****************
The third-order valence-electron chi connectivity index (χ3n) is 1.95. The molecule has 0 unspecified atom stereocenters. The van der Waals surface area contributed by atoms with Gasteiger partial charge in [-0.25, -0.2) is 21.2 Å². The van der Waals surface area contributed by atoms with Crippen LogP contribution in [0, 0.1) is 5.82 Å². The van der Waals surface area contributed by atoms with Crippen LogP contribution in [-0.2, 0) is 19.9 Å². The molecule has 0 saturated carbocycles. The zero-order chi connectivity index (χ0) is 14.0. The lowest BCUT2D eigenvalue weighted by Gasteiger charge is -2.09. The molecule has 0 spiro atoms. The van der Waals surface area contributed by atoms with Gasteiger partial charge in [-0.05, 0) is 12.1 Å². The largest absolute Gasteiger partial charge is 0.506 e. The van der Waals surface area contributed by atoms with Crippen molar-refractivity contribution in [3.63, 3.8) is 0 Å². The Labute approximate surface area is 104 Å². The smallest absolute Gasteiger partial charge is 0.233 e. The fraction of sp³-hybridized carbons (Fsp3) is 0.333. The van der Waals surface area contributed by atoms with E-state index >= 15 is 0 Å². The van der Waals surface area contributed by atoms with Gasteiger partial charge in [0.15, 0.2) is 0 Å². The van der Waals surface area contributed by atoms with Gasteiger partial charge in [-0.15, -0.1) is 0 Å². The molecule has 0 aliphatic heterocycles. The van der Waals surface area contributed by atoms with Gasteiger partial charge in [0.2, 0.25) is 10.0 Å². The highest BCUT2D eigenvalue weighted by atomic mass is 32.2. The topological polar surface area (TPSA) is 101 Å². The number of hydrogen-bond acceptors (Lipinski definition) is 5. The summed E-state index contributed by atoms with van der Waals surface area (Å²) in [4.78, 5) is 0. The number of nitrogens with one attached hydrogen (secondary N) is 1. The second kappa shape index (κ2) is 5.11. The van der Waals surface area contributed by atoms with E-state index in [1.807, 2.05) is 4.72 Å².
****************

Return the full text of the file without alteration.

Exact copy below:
The third-order valence-electron chi connectivity index (χ3n) is 1.95. The molecule has 0 unspecified atom stereocenters. The van der Waals surface area contributed by atoms with Gasteiger partial charge in [-0.25, -0.2) is 21.2 Å². The van der Waals surface area contributed by atoms with Crippen LogP contribution in [0, 0.1) is 5.82 Å². The van der Waals surface area contributed by atoms with Crippen LogP contribution in [-0.2, 0) is 19.9 Å². The molecule has 0 saturated carbocycles. The zero-order chi connectivity index (χ0) is 14.0. The lowest BCUT2D eigenvalue weighted by Gasteiger charge is -2.09. The molecule has 0 spiro atoms. The van der Waals surface area contributed by atoms with Gasteiger partial charge in [-0.05, 0) is 12.1 Å². The largest absolute Gasteiger partial charge is 0.506 e. The van der Waals surface area contributed by atoms with Crippen molar-refractivity contribution in [3.63, 3.8) is 0 Å². The Labute approximate surface area is 104 Å². The smallest absolute Gasteiger partial charge is 0.233 e. The fraction of sp³-hybridized carbons (Fsp3) is 0.333. The van der Waals surface area contributed by atoms with E-state index >= 15 is 0 Å². The van der Waals surface area contributed by atoms with Gasteiger partial charge in [0.15, 0.2) is 0 Å². The van der Waals surface area contributed by atoms with Gasteiger partial charge in [-0.15, -0.1) is 0 Å². The molecule has 0 aliphatic heterocycles. The van der Waals surface area contributed by atoms with Gasteiger partial charge in [0.2, 0.25) is 10.0 Å². The highest BCUT2D eigenvalue weighted by atomic mass is 32.2. The topological polar surface area (TPSA) is 101 Å². The number of hydrogen-bond acceptors (Lipinski definition) is 5. The summed E-state index contributed by atoms with van der Waals surface area (Å²) in [4.78, 5) is 0. The number of nitrogens with one attached hydrogen (secondary N) is 1. The second kappa shape index (κ2) is 5.11. The van der Waals surface area contributed by atoms with E-state index in [1.807, 2.05) is 4.72 Å².